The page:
When we encounter a comedic character in stories, we often quickly categorize them as belonging to the Trickster archetype. After all, most sidekicks are Tricksters, providing the comic relief, often serving to deflate the ego of the main character (think Star Trek and Dr. McCoy: “I’m a doctor, Jim, not an engineer!” or “… a bricklayer!”). The clash between the Trickster and the main character frequently provides the comedy we see in stories.
When we look at the character Rick Castle, of ABC’s series Castle, are we looking at a Trickster character? His sense of humor does work a bit in needling Detective Kate Beckett. But I don’t think that is what is happening in the series. Especially when Beckett needles and punctures Castle in return.
So, if Castle isn’t a Trickster, what is he? I contend that he is a Shapeshifter. We don’t see this archetype quite as often in stories, especially as an on-going character. Let’s review some of the characteristics of the Shapeshifter. The most important aspect is that the Shapeshifter is a keeper of special information. The “trick” is to get the information out of the Shapeshifter, because the Shapeshifter often doesn’t want to reveal all that special knowledge. The options for the character seeking the information are to either hold onto the Shifter as he or she goes through changes to hide the information, or to keep pace, changing with the Shifter.
Castle puts on many different shapes in the series. And he’s not pretending in any of the shapes — he really does become them.
Most obvious to start with is Castle’s shape as a best-selling author. He’s not pretending in this shape: he works for it and has a string of titles that justify the attention he gets in this shape. He uses it frequently to evade intrusion into his personal life (including warning his daughter against visiting the “fan websites”). This shape gives him entre to many special areas of life.
One of those “special areas” is that of “High Society.” In that arena, Castle turns into the “wealthy, eligible bachelor” who mixes with the upper crust of New York social life. Again, his presence there is not a pretense. He knows the functions (such as the quarterly fund-raising benefits for a city dance company) and is considered a legitimate member of those circles. In this shape, Castle can give Beckett access to information she might not get in her own guise of “detective.” And note: she has to change shape with him to access that knowledge.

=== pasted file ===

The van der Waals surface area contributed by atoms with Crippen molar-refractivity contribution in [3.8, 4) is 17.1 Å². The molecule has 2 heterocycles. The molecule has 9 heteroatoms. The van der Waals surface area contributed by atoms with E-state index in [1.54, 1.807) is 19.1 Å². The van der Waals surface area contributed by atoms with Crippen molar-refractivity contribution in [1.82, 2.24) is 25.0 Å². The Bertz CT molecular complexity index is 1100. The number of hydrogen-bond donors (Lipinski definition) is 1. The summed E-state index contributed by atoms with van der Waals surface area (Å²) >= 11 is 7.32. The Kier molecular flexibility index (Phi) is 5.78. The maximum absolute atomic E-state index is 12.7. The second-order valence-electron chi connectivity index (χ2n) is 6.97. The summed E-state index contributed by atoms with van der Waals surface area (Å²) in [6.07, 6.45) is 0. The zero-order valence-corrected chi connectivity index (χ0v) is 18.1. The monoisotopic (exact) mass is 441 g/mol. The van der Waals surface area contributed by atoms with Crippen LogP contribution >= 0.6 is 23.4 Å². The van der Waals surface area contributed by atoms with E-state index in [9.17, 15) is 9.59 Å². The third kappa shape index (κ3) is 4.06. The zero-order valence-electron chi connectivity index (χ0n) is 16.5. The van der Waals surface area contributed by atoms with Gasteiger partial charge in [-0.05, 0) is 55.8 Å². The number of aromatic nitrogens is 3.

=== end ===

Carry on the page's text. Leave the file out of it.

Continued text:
He does, of course, put on some guises for the mere fun of it. But the fun and playfulness are actually necessary features for a well-balanced psyche. He dresses up for Halloween, he plays fencing games with his daughter, he makes silly bets with the detectives. Is he hiding a truth in this guise? Perhaps. Not one for himself, but rather one that Beckett needs. She needs the playfulness he brings to counter the real emotional weight of the work she does investigating murders.
One of the realities of life that Castle deals with in the series is the fact that he is the single parent of a teen-aged girl. He makes comedy out of it by putting on the exaggerated aspect of the “Prom Dad” (where the father of the girl frightens the date into behaving himself). But even though Rick exaggerates it, it is also the reality. He is not a neglectful parent.
Indeed, his shape as “Parent” is one of Castle’s truest forms, revealing the truth about his personality underneath all his playfulness, evasions and flippancy. He is genuinely concerned about how Alexis proceeds in life. And likewise, he does not conceal much from her — except perhaps the depth of his feelings for Beckett. She, however, is a wise child, practiced in learning the secrets of a Shapeshifter and she already has an awareness of the connection between the adults.
But along with being a father, one of Castle’s most essential shapes is that of a researcher. He has been shown doing careful research for his books. He knows how to ask telling questions and he knows where to find sources. When Beckett’s cases take them into strange territories, Castle’s research abilities (either past or present) give the pair special knowledge they need to solve the current mystery.
Castle and Beckett work as a team, and that, as much as the multiple guises Castle has, is another thing that shows Castle is a Shapeshifter and not a Trickster. Remember, a Trickster’s job is to deflate the over-blown aspects of other characters. But Castle never does that to Beckett. He supports her in her pursuits. He might be slightly more accommodating to her than Shapeshifters usually are — and yet, he does not (or at least has not yet) reveal to her all his hidden truth. And that’s part of the fun of the series.
So … my call on Rick Castle is that he is not Trickster, he’s a Shapeshifter. Hold on tightly and you will learn the truth.
All pictures are copyright ABC Studios.